Foreign media coverage of the demonstrations and riots in Lhasa, Qinghai, Sichuan, and Gansu two weeks ago has sparked a significant backlash here in China. State media continues to release increasingly shrill diatribes against Western media bias as Chinese netizens take to the internet with their own protests sparked by a general perception that coverage of the riots was purposely warped and skewed by anti-China forces in the West. (For a sampling in English, check out the back and forth on this forum hosted by that bastion of journalistic integrity and objectivity: The China Daily.) There’s a whole website devoted to attacking CNN, and in this age of user-generated online content, we see the battle spilling over onto (the recently blocked and unblocked) YouTube. Moreover, some of these videos and blog posts seem intended for a wider audience, not just for domestic consumption.
Over at the popular online forum Tianya, I stumbled across a thread in which a patriotic and enterprising youth has cut and pasted pages from a media directory, telling readers that the telephone is their greatest weapon and they should use it against the foreign news organizations:
If someone is there, inquire about their mother (ahem). If they don’t pick up, keep calling and when somebody answers, curse them out and then hang up—the idea is to jam the lines so the SOBs can’t use their telephones. [paraphrase]
Charming. I remember playing this game once. When I was 12.
On a more serious note, criticism of Chinese government actions and policies is once again perceived as being anti-China, but that said: those who claim that some foreign media organizations have reason to apologize might well be right.
In the hours and days following the event, there were several cases of words and especially images misrepresenting what was going on in Tibet. While I doubt this was due to a global anti-China conspiracy (a state-sponsored bogeyman if there ever was one) it certainly suggested sloppy journalism. As the first news of significant unrest emerged from Lhasa on May 14, it seemed like one of those stories that writes itself, which is a classic trap for any journalist: “Tibetan Monks! Chinese Troops! Film at 11!” Not that the Chinese coverage was any more nuanced (“Let’s blame it all on the Dalai Lama Clique!”), but at least CCTV and Xinhua wear their lack of objectivity on their sleeve.
For its part, Xinhua blamed the Western media bias on a “cognitive blackout,” and many foreign journalists in China do need a more sophisticated understanding of the issues in Tibet. Unfortunately, the government chose to respond to this cognitive blackout with a news blackout. In the absence of information, the mind races even as the fingers type, and western journalists are generally trained in such a way that when a government appears to be hiding something, it must be something worth hiding, and so they begin to suspect the worst. On the day the violence erupted, only The Christian Science Monitor and The Economist had people on the ground filing stories as Beijing Street in Lhasa burned. Everybody else was in Beijing (the city) desperately trying to get as close as they could to the action but to little avail: the government was not letting any more foreign journalists into Tibet. Facing the demands of a 24-hour news cycle, and working with rumors, recycled information, and a limited pool of images and footage from Lhasa, too many journalists relied on preconceived notions and faulty assumptions with predictable results.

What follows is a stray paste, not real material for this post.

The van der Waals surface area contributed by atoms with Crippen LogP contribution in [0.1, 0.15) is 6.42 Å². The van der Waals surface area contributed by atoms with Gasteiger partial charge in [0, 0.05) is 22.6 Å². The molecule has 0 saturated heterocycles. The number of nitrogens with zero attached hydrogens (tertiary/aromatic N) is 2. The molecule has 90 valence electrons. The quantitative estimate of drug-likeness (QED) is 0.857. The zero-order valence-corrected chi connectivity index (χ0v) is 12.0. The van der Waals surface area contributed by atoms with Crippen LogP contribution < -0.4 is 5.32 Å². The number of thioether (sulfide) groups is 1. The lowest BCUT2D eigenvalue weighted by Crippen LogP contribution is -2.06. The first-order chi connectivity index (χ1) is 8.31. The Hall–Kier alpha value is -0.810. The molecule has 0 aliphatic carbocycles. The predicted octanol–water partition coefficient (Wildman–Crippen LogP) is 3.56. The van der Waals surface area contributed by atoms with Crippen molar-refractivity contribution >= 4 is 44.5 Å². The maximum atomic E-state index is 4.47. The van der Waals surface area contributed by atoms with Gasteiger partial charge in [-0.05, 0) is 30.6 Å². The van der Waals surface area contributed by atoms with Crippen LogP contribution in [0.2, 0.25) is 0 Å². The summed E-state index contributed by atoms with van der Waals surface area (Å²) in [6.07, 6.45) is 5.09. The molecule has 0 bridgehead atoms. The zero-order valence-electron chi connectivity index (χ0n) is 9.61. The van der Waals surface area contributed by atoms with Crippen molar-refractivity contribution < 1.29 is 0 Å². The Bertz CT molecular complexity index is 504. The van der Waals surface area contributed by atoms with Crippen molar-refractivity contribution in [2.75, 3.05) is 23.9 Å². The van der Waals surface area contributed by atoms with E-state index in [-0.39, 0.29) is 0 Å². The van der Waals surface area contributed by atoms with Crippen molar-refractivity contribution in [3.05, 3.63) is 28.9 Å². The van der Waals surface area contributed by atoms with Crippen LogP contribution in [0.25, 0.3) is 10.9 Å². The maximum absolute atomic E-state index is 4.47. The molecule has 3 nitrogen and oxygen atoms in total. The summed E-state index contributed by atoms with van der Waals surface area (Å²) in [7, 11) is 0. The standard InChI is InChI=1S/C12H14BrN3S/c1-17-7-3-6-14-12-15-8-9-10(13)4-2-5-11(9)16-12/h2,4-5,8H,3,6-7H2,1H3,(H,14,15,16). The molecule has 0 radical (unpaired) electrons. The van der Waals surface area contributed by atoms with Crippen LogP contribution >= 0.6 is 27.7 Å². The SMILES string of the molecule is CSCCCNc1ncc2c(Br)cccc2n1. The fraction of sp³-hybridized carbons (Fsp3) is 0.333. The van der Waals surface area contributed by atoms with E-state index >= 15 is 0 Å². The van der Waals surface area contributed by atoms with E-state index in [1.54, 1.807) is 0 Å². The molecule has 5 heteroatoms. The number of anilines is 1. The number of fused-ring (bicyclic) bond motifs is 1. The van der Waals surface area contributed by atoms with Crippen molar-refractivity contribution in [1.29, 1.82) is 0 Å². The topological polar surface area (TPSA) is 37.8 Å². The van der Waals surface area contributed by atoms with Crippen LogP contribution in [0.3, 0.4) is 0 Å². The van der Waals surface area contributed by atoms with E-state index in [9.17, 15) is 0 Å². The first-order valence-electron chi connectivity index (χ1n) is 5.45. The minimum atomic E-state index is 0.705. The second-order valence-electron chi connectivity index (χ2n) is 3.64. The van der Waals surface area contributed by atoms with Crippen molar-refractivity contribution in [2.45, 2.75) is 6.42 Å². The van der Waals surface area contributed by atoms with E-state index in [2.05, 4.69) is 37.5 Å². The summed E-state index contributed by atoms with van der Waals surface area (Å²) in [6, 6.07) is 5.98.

When sympathy demonstrations and unrest broke out in ethnic Tibetan regions in Sichuan, Gansu, and Qinghai, foreign media representatives rushed to these (slightly) more accessible areas, resulting in a flood of “Dateline: Xiahe” stories even as the PSB, local cops, and the usual hired goon squads tried to keep the foreigners away from hot spots. One Beijing-based journalist out west last week retorted that if a meeting of The Foreign Correspondents Club of China had been called in the Lanzhou airport transit lounge, they might have had a quorum. (On a separate note, FCCC president Melinda Liu has been quite vocal in expressing her disappointment and displeasure at the government restrictions on journalists covering this story.) Just yesterday, the Chinese government finally agreed to allow a select pool of journalists to travel to Lhasa, a move that backfired almost immediately.
The whole mess has become a PR nightmare of Olympic proportions.
Unsurprisingly, media coverage of Tibet was a major topic when Danwei held its Second Plenary Session here in Beijing on Tuesday night. It was an excellent evening and kudos to Jeremy Goldkorn and the Danwei team for putting it together. Featured speakers included Steven Liu, Olympic News Editor at Sohu.com and part of the duo that produce Antiwave (反波) a series of podcasts focusing on foreign and Chinese media; journalist Raymond Zhou who has written for The China Daily among other publications; Lindsey Hilsum, international news editor for Britain’s Channel 4 News and whose reports can be seen Stateside on PBS’s The News Hour with Jim Lehrer; and Jonathan Watts, East Asia correspondent for The Guardian and a last-minute replacement for CNN’s Jaime FlorCruz, who–it is safe to say–is not having the easiest week of his China career.
(On some level, you have to feel just a little bit for CNN: When Xinhua calls you out for lack of objectivity it’s a bit like Britney Spears suggesting that your life is out of control and you should think about getting some counseling, but I digress…)
Asked about claims of a western media bias regarding the Tibetan situation, Jonathan Watts called the events of March 14, “The most important story of my five years in China, and the most difficult to cover because we weren’t allowed anywhere near the story.” He strongly criticized the government’s decision to prevent journalists from traveling to Lhasa, a sentiment echoed by Lindsey Hilsum.